Background: Ventral hernia is a commonly occurring surgical problem. Our earlier studies have shown that a 30 mg/kg dose of doxycycline can significantly impact the strength of polypropylene (PP) mesh in a rat hernia repair model at 6 and 12 weeks. The objective of the present study was to investigate the dose dependence of doxycycline treatment on hernia repair strengths in rats. Study design: Fifty-six Sprague-Dawley rats underwent hernia repair with either PP mesh (n = 28) or sutures only (primary; n = 28); both groups were further divided into four doxycycline groups of seven animals each: control (0 mg/kg), low (3 mg/kg), medium (10 mg/kg), and high (30 mg/kg). One day before hernia repair surgery, animals received doxycycline doses by gavage and continued receiving daily until euthanasia. After 8 weeks, rats were euthanized and tissue samples from hernia repaired area were collected and analyzed for tensile strength using a tensiometer (Instron, Canton, MA, USA), while MMPs 2, 3, and 9, and collagen type 1 and 3 were analyzed by western blotting. Results: In mesh-repaired animals, medium and high doxycycline dose repaired mesh fascia interface (MFI) showed significant increase in tensile strength when compared to control. In the primary repaired animals, there was no significant difference in MFI tensile strength in any dose group. In medium-dose MFI, there was a significant reduction in MMPs 2, 3, and 9. In this animal group, MFI showed significant increase in collagen 1 and significant reduction in collagen type 3 when compared to control. Conclusion: It is possible to improve the strength of mesh-repaired tissue by administering a significantly lower dose of the drug, which has implications for translation of the findings.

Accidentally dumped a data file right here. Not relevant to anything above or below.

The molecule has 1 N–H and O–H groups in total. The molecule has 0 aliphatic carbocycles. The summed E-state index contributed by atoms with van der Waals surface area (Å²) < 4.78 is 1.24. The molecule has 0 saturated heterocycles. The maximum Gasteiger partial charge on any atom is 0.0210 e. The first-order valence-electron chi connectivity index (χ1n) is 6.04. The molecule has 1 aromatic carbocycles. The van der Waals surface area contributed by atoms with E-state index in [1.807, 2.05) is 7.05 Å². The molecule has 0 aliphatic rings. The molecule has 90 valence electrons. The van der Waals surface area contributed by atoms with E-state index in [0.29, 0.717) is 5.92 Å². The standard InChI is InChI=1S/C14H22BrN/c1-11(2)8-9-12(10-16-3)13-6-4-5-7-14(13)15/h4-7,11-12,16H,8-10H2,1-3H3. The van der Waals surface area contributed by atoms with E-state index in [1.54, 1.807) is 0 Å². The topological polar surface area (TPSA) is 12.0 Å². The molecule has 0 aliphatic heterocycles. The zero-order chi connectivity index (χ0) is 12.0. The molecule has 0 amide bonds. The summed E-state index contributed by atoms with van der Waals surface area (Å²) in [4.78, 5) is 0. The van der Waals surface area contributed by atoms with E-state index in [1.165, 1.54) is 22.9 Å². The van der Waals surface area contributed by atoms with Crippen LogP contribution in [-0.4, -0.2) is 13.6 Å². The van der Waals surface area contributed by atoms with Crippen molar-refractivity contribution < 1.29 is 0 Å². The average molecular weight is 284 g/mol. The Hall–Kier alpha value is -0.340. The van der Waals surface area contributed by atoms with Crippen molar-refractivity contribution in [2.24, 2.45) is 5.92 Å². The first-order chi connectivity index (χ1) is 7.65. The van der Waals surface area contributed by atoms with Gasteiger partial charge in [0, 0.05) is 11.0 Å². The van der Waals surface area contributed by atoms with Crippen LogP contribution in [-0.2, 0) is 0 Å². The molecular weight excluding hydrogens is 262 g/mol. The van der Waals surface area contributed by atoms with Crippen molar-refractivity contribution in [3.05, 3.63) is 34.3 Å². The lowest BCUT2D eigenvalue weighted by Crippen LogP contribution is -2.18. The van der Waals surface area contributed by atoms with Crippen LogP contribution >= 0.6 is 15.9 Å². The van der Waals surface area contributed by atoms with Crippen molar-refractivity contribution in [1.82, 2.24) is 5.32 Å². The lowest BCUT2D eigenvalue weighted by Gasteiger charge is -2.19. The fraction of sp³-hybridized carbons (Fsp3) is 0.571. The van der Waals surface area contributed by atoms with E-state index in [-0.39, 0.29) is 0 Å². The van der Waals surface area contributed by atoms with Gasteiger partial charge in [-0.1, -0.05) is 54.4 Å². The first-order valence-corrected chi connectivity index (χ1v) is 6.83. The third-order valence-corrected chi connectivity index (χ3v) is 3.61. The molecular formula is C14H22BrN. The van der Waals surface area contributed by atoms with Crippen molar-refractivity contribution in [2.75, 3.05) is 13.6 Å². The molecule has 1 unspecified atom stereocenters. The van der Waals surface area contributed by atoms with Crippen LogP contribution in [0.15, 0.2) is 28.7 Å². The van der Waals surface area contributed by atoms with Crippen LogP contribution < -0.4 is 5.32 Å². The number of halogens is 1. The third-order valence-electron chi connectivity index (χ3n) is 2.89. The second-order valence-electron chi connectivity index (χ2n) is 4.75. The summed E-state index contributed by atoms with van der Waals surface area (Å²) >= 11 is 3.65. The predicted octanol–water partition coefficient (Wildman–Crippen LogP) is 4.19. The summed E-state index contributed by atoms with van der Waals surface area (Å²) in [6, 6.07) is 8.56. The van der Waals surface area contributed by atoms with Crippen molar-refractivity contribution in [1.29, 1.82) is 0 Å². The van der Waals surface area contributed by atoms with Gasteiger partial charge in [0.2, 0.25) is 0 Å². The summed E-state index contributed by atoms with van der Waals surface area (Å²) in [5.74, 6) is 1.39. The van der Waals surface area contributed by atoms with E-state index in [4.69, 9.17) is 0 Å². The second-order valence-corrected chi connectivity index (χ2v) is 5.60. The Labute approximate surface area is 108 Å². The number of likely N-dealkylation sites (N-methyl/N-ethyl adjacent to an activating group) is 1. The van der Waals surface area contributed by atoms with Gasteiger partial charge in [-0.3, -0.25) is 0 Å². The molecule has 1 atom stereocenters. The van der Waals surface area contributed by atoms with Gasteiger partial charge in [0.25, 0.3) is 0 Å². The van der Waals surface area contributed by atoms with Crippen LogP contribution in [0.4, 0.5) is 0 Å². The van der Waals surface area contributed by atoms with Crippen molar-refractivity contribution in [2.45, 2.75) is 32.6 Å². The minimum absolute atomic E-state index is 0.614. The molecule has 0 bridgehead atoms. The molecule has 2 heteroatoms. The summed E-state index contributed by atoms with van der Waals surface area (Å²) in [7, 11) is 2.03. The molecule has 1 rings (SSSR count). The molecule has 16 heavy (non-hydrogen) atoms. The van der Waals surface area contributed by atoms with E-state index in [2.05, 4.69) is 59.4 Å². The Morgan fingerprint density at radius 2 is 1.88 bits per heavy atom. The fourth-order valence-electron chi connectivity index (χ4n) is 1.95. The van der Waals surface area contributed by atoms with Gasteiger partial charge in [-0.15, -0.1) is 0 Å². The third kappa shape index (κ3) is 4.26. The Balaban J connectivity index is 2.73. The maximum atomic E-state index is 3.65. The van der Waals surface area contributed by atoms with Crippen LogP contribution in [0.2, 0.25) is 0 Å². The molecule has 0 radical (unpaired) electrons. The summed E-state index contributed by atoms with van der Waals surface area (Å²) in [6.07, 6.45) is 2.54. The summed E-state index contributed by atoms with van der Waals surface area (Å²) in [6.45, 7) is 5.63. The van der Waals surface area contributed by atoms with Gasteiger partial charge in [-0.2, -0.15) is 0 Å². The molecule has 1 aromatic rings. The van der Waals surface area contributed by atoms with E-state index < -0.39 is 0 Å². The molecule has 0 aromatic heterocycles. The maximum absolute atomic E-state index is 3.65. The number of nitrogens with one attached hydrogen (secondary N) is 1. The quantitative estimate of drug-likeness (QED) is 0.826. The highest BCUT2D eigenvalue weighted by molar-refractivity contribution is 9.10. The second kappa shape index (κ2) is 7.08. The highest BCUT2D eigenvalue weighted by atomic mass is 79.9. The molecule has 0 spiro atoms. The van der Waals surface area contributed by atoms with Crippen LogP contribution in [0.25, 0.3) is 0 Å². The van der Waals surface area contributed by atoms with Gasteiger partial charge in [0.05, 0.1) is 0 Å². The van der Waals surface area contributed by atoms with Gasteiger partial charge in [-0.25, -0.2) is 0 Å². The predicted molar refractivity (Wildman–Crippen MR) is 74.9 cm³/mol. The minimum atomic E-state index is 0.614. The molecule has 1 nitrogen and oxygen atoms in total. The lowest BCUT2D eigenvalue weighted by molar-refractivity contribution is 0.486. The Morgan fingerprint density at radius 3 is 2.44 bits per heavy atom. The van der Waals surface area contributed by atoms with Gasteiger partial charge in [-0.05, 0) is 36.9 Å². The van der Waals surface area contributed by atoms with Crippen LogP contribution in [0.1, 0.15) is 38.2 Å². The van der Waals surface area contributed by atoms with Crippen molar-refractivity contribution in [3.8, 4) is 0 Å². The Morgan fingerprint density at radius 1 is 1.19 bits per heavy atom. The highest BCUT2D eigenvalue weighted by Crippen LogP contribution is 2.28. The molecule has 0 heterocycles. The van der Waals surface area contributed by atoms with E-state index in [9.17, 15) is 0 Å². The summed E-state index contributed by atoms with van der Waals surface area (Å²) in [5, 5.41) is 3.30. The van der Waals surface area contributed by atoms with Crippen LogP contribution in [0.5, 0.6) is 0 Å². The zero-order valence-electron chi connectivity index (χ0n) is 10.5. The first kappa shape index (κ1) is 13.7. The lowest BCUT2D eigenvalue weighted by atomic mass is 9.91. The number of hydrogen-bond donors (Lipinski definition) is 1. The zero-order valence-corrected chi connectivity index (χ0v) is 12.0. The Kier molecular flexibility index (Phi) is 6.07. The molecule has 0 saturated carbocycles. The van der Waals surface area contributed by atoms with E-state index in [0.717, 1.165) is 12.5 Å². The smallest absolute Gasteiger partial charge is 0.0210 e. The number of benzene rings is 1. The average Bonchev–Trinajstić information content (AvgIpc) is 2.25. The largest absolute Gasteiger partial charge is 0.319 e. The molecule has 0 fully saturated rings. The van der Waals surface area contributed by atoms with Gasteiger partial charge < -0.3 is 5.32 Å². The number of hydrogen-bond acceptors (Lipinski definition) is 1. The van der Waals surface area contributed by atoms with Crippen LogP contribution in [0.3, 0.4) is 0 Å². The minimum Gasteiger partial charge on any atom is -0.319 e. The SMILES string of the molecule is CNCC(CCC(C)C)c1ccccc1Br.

|Number of pages||6|
|State||Published - May 1 2016|
Bibliographical noteFunding Information:
This research was supported by a grant from Davol, Inc., Warwick, Rhode Island. Timely help in the preparation and submission of the manuscript by Ms. Linda Combs is greatly appreciated. Drs. Tharappel, Harris, Zwischenberger, and Levy have no conflicts of interest or financial ties to disclose. Dr. Puleo receives Grant funding from the NIH (R01AR060964). Dr. Roth has received external grant funding from Davol, Inc. for the support of this study; he has also received external grant funding and consulting fees from CR Bard; he is on speaker bureaus for CR Bard and Ethicon; and he is a Board member of the Musculoskeletal Transplant Foundation.
© 2015, Springer Science+Business Media New York.
- Extracellular matrix
- Hernia repair
- Matrix metalloproteinase
ASJC Scopus subject areas